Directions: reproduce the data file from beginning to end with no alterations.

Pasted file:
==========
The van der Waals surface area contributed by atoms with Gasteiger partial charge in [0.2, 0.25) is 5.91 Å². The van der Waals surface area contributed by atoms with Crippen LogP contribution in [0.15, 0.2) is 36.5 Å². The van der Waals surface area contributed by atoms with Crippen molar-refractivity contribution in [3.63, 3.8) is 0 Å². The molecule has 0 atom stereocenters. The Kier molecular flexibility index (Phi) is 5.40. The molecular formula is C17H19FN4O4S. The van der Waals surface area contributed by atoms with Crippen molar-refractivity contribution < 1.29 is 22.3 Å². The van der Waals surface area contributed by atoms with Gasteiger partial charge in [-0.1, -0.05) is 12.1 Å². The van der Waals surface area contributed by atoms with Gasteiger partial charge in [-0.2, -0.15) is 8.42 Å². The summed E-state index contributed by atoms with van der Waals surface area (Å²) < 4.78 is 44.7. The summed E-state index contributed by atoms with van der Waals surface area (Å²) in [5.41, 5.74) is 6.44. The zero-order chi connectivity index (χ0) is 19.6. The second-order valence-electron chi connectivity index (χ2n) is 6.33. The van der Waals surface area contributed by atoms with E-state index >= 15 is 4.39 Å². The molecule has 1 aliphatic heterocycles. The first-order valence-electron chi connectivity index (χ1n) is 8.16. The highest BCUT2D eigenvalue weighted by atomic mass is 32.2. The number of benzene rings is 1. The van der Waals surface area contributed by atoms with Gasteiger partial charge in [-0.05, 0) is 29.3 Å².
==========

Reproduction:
The van der Waals surface area contributed by atoms with Gasteiger partial charge in [0.2, 0.25) is 5.91 Å². The van der Waals surface area contributed by atoms with Crippen LogP contribution in [0.15, 0.2) is 36.5 Å². The van der Waals surface area contributed by atoms with Crippen molar-refractivity contribution in [3.63, 3.8) is 0 Å². The molecule has 0 atom stereocenters. The Kier molecular flexibility index (Phi) is 5.40. The molecular formula is C17H19FN4O4S. The van der Waals surface area contributed by atoms with Crippen molar-refractivity contribution < 1.29 is 22.3 Å². The van der Waals surface area contributed by atoms with Gasteiger partial charge in [-0.1, -0.05) is 12.1 Å². The van der Waals surface area contributed by atoms with Gasteiger partial charge in [-0.2, -0.15) is 8.42 Å². The summed E-state index contributed by atoms with van der Waals surface area (Å²) < 4.78 is 44.7. The summed E-state index contributed by atoms with van der Waals surface area (Å²) in [5.41, 5.74) is 6.44. The zero-order chi connectivity index (χ0) is 19.6. The second-order valence-electron chi connectivity index (χ2n) is 6.33. The van der Waals surface area contributed by atoms with E-state index >= 15 is 4.39 Å². The molecule has 1 aliphatic heterocycles. The first-order valence-electron chi connectivity index (χ1n) is 8.16. The highest BCUT2D eigenvalue weighted by atomic mass is 32.2. The number of benzene rings is 1. The van der Waals surface area contributed by atoms with Gasteiger partial charge in [-0.05, 0) is 29.3 Å².